Who will guard the guards? Medical leadership and conflict of interest in South African healthcare
The pharmaceutical industry has filled a vacuum. A few decades ago, medical leaders would set research directions and would lobby for products to treat problems faced by their patients. Today, in an era of disease mongering and priority setting by pharmaceutical firms, leaders often react to industry rather than setting clear priorities in worthwhile diagnostic and therapeutic spend.
Conflict of interest (COI) may cause harm if it influences the quality of patient care, the integrity of research, the objectivity of education, or community trust in healthcare.1 There is a need for transformational medical leadership2 that unifies followers, restores professionalism and takes back control of the direction and purpose of medical care.
We aim to raise awareness of COI issues that may have been
incompletely explored during medical training, including some
tactics used by the pharmaceutical industry to influence
What is COI?
COI happens if the interests of clinicians do not align with those of their patients.3 More broadly, it is a condition where professional judgement in a primary interest may be unduly influenced by a secondary interest. It is a set of conditions rather than an established behaviour,4 in that it identifies potential for harm rather than making a judgement of established wrong-doing.5 Harm occurs if conditions fostering a conflict in loyalties translate into a biased decision.
COI will always be present when healthcare is practised as a marketable commodity.6 Healthcare provision differs from other financial transactions in that there is both asymmetry of information and patient vulnerability. Patients struggle to balance benefit and harm, many decisions are urgent, and decisions may have lasting and very personal physical consequences. Patients trust the skill and integrity of clinicians, and this is reflected in societal respect for professional status and clinical autonomy.7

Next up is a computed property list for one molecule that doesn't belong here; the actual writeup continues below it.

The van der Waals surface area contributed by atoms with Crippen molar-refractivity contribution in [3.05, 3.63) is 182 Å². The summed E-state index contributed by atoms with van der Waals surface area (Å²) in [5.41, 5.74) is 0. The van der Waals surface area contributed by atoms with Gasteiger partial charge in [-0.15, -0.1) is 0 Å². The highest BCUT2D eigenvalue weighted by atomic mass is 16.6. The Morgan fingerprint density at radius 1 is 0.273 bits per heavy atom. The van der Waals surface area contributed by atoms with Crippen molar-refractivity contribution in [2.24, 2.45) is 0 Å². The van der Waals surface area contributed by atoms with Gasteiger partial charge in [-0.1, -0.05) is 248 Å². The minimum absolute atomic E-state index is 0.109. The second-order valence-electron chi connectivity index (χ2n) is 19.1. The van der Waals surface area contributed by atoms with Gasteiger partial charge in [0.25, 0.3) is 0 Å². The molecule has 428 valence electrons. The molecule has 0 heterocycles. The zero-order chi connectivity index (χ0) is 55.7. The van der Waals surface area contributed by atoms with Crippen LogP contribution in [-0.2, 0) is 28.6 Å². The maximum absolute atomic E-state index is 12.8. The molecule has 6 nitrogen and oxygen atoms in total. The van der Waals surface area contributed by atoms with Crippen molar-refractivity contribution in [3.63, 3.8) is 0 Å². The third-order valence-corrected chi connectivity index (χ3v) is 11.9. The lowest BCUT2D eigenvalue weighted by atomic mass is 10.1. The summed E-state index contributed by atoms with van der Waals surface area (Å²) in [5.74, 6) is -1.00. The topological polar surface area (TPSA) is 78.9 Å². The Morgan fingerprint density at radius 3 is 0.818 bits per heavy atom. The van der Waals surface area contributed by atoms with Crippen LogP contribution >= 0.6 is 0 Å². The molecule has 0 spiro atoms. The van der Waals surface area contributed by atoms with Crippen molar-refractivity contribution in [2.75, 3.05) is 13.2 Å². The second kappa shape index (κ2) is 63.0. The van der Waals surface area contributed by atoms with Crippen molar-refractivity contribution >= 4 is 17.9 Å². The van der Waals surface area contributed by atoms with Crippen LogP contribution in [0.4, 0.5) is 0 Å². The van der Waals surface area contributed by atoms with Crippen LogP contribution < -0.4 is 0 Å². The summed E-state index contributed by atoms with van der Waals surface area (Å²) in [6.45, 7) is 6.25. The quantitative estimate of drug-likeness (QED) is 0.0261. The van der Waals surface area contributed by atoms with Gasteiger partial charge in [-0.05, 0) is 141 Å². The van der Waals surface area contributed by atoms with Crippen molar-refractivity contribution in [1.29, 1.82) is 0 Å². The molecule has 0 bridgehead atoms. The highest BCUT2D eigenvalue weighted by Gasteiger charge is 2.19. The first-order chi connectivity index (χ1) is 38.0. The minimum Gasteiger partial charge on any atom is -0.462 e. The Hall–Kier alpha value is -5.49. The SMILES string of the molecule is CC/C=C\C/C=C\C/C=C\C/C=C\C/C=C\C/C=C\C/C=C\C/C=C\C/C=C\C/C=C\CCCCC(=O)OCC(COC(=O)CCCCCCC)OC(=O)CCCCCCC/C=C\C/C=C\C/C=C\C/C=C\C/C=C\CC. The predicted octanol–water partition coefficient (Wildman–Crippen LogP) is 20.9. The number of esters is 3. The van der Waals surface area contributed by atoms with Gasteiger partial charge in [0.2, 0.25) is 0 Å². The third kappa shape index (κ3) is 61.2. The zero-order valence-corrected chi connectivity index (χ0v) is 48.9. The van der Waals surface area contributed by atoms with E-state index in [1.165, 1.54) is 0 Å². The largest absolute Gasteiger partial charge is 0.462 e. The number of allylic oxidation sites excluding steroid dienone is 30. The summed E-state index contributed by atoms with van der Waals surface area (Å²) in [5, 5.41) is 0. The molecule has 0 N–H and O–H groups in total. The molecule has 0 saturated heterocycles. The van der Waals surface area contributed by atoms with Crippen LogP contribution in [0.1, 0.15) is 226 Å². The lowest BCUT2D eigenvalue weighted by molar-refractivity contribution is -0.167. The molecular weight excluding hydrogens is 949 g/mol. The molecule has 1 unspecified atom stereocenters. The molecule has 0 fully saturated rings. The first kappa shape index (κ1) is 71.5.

However, erosion of this trust may be increasing, although changes happening over decades are difficult to measure. In the USA, polls during the last quarter of the 20th century reflect a 20 - 30% reduction in public faith in the authority of medicine.8
Manifestations of COI
Revelations of conflicts leading to serious patient harms have renewed public interest in managing COI. Many of these revelations arose not so much from directed research but from public disclosures as part of legal proceedings against the pharmaceutical industry.9 Further stimulus may have been from a flurry of books covering aspects of pharmaceutical company influence10-12 and a website designed to document some of these influences.13
Key opinion leaders
Key opinion leaders (KOLs, ‘thought leaders’) are identified by the pharmaceutical industry as clinicians who are regularly asked for advice by colleagues, often speak at conferences, have a good publication record, consider themselves early adopters of new treatments, and assist in guideline development.14 There is an ‘influence cascade’ of KOLs, starting with an international panel of advisory board members brought together strategically early in the product development cycle. These link to national and then local KOLs, with the performance and market worth of the latter being assessed by influence on prescription numbers.15 KOLs are nurtured by pharmaceutical manufacturers, with a sub-industry devoted to their selection, as stated on one website: ‘With centers of excellence assessments we take a drill-down approach, starting at the academic medical centers, then moving into affiliated hospitals and clinics, and, finally, providing identification and in-depth analysis of significant affiliated physicians in educational and clinical roles.’16
Some companies have developed software to aid in thought-leader selection, and also use social network analysis.17 KOLs influence practice, with a Cochrane review finding that they contributed to a 12% overall improvement in compliance with clinical practice guidelines.18
Clinicians generally do not think that small gifts influence their own behaviour, but are less charitable about the effect on their colleagues. A study in 2001 revealed that 61% of doctors thought they would not be influenced personally, but the same individuals thought that only 16% of their colleagues would remain uninfluenced.19 Even small gifts have an effect – raters who denied conscious awareness of influence scored artwork higher if accompanied by the logo of the group subsidising their participation in the trial, and accompanying magnetic resonance images showed clear evidence of increased venteromedial prefrontal cortex activity (an area considered to influence preference judgements).20